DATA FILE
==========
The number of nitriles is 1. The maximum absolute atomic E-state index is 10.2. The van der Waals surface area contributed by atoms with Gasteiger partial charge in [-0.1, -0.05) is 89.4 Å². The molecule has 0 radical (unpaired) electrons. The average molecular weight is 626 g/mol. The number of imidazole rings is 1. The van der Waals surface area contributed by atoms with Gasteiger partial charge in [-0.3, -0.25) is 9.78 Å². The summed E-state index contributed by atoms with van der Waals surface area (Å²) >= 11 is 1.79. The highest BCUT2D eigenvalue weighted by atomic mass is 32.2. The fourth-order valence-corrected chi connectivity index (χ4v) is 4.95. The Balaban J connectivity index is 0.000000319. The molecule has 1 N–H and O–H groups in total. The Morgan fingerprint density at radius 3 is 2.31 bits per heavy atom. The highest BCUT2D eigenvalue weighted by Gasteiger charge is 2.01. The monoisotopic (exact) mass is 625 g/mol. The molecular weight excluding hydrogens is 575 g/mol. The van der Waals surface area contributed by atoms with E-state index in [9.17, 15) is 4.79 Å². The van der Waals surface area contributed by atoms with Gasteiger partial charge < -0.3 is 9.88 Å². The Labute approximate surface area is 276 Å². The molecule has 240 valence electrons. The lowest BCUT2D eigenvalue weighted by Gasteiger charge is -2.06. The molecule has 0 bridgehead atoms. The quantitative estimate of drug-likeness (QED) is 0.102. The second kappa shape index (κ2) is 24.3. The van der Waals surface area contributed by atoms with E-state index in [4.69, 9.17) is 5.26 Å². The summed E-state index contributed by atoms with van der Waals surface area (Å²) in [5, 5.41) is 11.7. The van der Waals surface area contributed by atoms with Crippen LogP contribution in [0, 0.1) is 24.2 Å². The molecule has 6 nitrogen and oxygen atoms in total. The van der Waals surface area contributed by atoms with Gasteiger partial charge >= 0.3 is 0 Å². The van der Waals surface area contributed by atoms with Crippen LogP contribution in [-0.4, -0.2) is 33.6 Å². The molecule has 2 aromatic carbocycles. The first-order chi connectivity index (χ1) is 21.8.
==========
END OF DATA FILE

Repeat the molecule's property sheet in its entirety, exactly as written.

The number of nitriles is 1. The maximum absolute atomic E-state index is 10.2. The van der Waals surface area contributed by atoms with Gasteiger partial charge in [-0.1, -0.05) is 89.4 Å². The molecule has 0 radical (unpaired) electrons. The average molecular weight is 626 g/mol. The number of imidazole rings is 1. The van der Waals surface area contributed by atoms with Gasteiger partial charge in [-0.3, -0.25) is 9.78 Å². The summed E-state index contributed by atoms with van der Waals surface area (Å²) >= 11 is 1.79. The highest BCUT2D eigenvalue weighted by atomic mass is 32.2. The fourth-order valence-corrected chi connectivity index (χ4v) is 4.95. The Balaban J connectivity index is 0.000000319. The molecule has 1 N–H and O–H groups in total. The Morgan fingerprint density at radius 3 is 2.31 bits per heavy atom. The highest BCUT2D eigenvalue weighted by Gasteiger charge is 2.01. The monoisotopic (exact) mass is 625 g/mol. The molecular weight excluding hydrogens is 575 g/mol. The van der Waals surface area contributed by atoms with E-state index in [9.17, 15) is 4.79 Å². The van der Waals surface area contributed by atoms with Gasteiger partial charge < -0.3 is 9.88 Å². The Labute approximate surface area is 276 Å². The molecule has 240 valence electrons. The lowest BCUT2D eigenvalue weighted by Gasteiger charge is -2.06. The molecule has 0 bridgehead atoms. The quantitative estimate of drug-likeness (QED) is 0.102. The second kappa shape index (κ2) is 24.3. The van der Waals surface area contributed by atoms with E-state index in [4.69, 9.17) is 5.26 Å². The summed E-state index contributed by atoms with van der Waals surface area (Å²) in [5, 5.41) is 11.7. The van der Waals surface area contributed by atoms with Crippen LogP contribution in [0, 0.1) is 24.2 Å². The molecule has 6 nitrogen and oxygen atoms in total. The van der Waals surface area contributed by atoms with Gasteiger partial charge >= 0.3 is 0 Å². The van der Waals surface area contributed by atoms with Crippen LogP contribution in [-0.4, -0.2) is 33.6 Å². The molecule has 2 aromatic carbocycles. The first-order chi connectivity index (χ1) is 21.8.